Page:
I was in the kitchen using all the might I could muster to scrub a counter that didn't need cleaning. I had to do something physical while I waited for the fury and the disappointment to dissipate. I was so mad at my dad.
My dad and I never argue, but a news report about the Fort Hood incident had us at each other's throats. I had been serving him dinner when a reporter on TV said that Maj. Nidal Malik Hasan, the Fort Hood shooter, was no longer intubated. My dad made an obscene noise, shook his head, and said: "God is very just, I'm sure He won't let that murderer get out of that bed."
I didn't like the remark. "That's a horrible thing to say papi, you don't even know why the man did what he did."
My dad gave me a look filled with indignation. "Who cares why. He is obviously a crazy religious fanatic and we'll be better off if he is dies."
"How do you know he is a 'religious fanatic'? He probably had a nervous breakdown. Who knows what was going through that poor man's mind at the moment he pulled the trigger..."
My dad didn't let me finish. "I like that you always try to find good in everything and everyone, but there is no goodness in this. Anyone who gets up and shoot a whole bunch of innocent people is obviously evil."
"I'm not trying to justify the man papi, all I'm saying is that we can't be so quick to judge. You weren't at Walter Reed for years, trying to get into the brains of the boys who had lost half their minds in the war. You don't know what it feels like to stand in front of a 19-year-old kid who is missing his legs and one eye, trying to find a way to tell him that the nightmares might never go away. That does things to people...!"
"But... that's what he was trained for chiquita (Spanish for little one)." My dad didn't sound so sure anymore.
"One is trained to handle situations as they are happening; to adapt and overcome in order to get the job done, but at the end of it all, the memories... the nightmares... they stay. One has to deal with them. Alone. Some people are strong--or lucky--and survive. Others lose their heads trying to stay normal, but end up doing unspeakable things." I looked away to keep my dad from seeing the tears that were staring to form in my eyes. I scrubbed and scrubbed that counter, trying to erase stains that weren't there.
My dad didn't say anything else. He just got up and left. I looked at the table and felt bad because he didn't finish his dinner.
I went to my room, laid on my bed and let the tears flow freely. Soon a very unsettling thought came to mind: Am I defending a man who killed 13 people! I glanced at the statue of a kid wearing military uniform and holding a Dominican flag. It was a present from the mother of a blind Soldier who I helped while I worked as a military case manager between the National Naval Medical Center and Walter Reed Army Medical Center. The blind Soldier was not a pleasant man; he was arrogant and ill spoken, but he was on of us, so I helped anyway. Plus, I always told myself that I would be mad at the world too, if I had been shot in the head and lost my eyesight as a result.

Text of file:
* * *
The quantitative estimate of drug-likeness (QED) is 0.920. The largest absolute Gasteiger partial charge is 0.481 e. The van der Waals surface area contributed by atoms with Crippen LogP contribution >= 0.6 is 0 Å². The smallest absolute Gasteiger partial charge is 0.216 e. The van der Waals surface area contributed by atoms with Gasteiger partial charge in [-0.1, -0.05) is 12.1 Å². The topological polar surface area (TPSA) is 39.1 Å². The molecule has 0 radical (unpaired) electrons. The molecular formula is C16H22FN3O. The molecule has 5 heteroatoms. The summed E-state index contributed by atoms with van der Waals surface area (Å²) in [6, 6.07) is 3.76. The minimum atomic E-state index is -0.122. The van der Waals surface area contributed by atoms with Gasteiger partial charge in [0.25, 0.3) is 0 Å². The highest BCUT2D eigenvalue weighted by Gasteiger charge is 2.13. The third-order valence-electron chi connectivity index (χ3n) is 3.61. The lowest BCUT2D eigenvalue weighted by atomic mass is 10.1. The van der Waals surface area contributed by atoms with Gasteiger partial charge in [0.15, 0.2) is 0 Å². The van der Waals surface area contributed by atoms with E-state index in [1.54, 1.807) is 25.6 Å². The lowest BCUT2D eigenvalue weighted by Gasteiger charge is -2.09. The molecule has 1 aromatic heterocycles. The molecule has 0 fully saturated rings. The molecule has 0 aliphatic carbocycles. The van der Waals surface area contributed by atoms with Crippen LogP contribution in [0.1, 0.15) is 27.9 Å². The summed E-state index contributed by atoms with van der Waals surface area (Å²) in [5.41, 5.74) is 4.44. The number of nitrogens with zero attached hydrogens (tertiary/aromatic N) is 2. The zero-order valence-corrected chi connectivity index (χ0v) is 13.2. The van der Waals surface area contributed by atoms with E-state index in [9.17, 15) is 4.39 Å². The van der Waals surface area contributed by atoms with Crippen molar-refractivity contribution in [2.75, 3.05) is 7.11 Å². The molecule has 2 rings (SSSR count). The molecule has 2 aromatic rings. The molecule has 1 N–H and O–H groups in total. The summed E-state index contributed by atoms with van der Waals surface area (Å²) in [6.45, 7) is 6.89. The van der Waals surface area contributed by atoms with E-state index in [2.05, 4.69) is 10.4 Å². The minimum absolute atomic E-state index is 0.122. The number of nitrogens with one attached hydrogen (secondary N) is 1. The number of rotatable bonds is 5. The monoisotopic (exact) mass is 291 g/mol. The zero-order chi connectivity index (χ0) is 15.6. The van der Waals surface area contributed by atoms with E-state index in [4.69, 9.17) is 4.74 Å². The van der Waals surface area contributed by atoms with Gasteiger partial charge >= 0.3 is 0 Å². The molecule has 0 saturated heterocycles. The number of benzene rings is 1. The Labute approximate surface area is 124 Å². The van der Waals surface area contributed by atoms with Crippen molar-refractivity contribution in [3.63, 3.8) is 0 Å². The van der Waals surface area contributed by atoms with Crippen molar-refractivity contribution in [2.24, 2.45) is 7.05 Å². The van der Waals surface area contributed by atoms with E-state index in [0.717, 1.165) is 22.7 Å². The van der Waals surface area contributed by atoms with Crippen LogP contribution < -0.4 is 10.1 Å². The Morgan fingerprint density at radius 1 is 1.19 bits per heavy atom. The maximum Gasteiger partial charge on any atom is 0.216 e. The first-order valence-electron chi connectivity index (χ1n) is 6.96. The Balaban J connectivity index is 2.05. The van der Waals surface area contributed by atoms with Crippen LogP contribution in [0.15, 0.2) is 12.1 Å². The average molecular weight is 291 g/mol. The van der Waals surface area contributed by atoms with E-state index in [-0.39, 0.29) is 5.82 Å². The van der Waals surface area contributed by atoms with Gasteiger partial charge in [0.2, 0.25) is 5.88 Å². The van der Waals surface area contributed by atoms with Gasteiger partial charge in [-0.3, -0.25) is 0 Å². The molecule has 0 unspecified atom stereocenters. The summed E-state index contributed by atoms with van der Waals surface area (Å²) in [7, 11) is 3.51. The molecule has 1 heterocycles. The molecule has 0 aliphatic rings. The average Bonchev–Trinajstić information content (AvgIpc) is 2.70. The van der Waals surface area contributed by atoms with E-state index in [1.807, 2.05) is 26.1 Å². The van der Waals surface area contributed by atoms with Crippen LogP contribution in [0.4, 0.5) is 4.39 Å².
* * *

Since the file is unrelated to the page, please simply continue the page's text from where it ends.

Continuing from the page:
One day the Soldier was particularly rude to me. He called me every name in the book and a few that weren't. I waited for him to spit out all his venom, then went to my office to think of the best way to inform him that his behavior was unacceptable.
His mother caught up to me a few minutes later. "I have something for you."
"Oh..." I was kind of lost for words. "Thanks ma'am, but you didn't have to."
She extended the little statue. "Please take this, so you know someone appreciates all you've done for my boy."
I accepted the gift. "Thanks for gesture, but I must tell you that you don't need to give me anything. Every service member will show the same kindness to your child ma'am. He is one of us, and we take care of our own."
That memory helped me understand why I felt like I had to give Maj. Hasan the benefit of a doubt. I wasn't defending a killer, I was showing solidarity to a service member who saw the same horrors I had seen. Who knows... he might end up being the murderous 'religious fanatic' my dad spoke of, but until I know for sure, I'll pray for his soul. And I will continue praying even if it is proved that his actions were deliberate, for the soul of someone who commits such a heinous act needs all the prayer the world has to offer.
Today, and always, I pray for the victims of war: the ones killed, the ones doing the killing, and the ones sitting at home looking for someone to blame.